The books that attract funds are by people like Lee Child and Stephen King. Now they make a very good living, and most authors know that they must write strong commercial genre fiction if they have a hope of earning a living from it – they need a series at the very least, with movie deals if possible. But I’m not sure we’ll be reading Jack Reacher novels twenty years from now. What sells in book form is not always what lasts in book form. Great literary works rarely attract many readers, unless you look at their sales over the decades or even centuries (Moby Dick is a book that sold relatively few copies in Melville’s lifetime), but our culture would be a great deal poorer without them.

        [ETA – I typed this while Tom’s comment came in – don’t bother with mine, it’s just an addendum to his and he came up with a good question!]

    • Many artists – many great artists – have created art as a sideline to whatever they did to earn a living. Many others were willing to live at low levels of comfort in order to maintain the integrity of their art.

      Then there were others who made great art to serve wealthy patrons or as part of their ordinary job.

      I’m just pointing to what happened, to art history, music history, and literary history. I could pick out some examples if you like. I’m not sure what “we” means in this context. Gerard Manley Hopkins and Charles Ives were not “we.” They were really different.

      We could do the same with the history of science. Astronomy still sees significant contributions from amateurs, doesn’t it?

      Hey, why have I allowed the burden of proof to flip? Your argument is that artistic and scientific vocations are not different – what is the evidence for that? The histories of the fields and professions seem so different.

      • Hi thank you both for your illuminating answers. My poorly made point was indeed that in order to fund what you really believe in doing you probably have to do something that isn’t as “pure” (if that’s the right word). Perhaps it is a lot easier for me to work on some science that I can do and is fundable, but doesn’t “turn me on”, than for an artist to write an airport novel in order to allow them to write something that will be regarded as great literature. If, as you suggest, that approach isn’t generally possible for writers (i.e. they have to work in a kitchen or find a patron, or both) then it is interesting to me as to why.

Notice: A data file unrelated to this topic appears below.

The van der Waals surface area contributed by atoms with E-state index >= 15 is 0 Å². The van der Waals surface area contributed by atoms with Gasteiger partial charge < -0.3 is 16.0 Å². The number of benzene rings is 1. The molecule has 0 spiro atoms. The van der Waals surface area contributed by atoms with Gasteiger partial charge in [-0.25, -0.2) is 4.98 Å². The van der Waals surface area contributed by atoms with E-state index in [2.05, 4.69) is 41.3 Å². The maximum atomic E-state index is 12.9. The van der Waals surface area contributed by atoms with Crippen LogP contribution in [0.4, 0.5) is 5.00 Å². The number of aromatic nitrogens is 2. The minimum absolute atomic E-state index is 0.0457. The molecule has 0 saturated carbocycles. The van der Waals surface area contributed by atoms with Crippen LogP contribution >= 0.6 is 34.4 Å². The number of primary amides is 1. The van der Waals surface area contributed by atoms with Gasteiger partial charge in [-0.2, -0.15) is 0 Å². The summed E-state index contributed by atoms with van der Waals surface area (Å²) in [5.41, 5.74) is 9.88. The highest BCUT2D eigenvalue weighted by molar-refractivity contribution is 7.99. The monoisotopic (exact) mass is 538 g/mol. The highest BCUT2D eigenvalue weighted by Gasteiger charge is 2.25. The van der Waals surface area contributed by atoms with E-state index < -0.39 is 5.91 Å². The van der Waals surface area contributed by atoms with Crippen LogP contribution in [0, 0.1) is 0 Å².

• It is interesting to me as to why Me too, me too. It is a deeply interesting question. The academic field that works on the problem is called “psychology of creativity.”

        I know of examples like you describe. Henry James wrote the short, punchy Washington Square to provide income for the time it would take to write Portrait of a Lady. Scott Fitzgerald wrote short stories for money and novels for prestige.

        Well, that’s two examples, at least. Part of what makes the study of creativity so interesting, and difficult, is that there are examples of everything.

      • I think it’s quite straightforward: writing is self-expression. You can hone that self-expression to a high level, but you can’t choose the self that you want to express. Science (as far as I understand it) is all about eliminating the subjective element as far as possible. ‘You’ are not a visible part of the work you produce. Art is essentially about the way that all living is filtered through a subjective perspective. If I’m not wired to write airport thrillers then I simply can’t do it – it isn’t the self that comes out in writing.

  10. Ooh, this sounds fascinating – putting in on my ever growing to be read list now that I’ve emerged from the first nine months of Duncan’s life! As the graduate of an MFA program that had its share of rising, and then falling, stars, I find myself glad I’ve ended up where I have – completely in love with writing, while fully understanding I don’t want the pressure of supporting myself or my family as a freelance writer. I have so much more joy and confidence in writing now, than I did in those post-MFA years.

    • I saw your latest facebook photo – what a sweetie he is! I did get the impression that the MFA program is a bit of a cauldron of envy and competition, and being inside it might be exciting and full of potential, but it’s also somewhat toxic. I am very glad you’ve found exactly the place you want to be, too!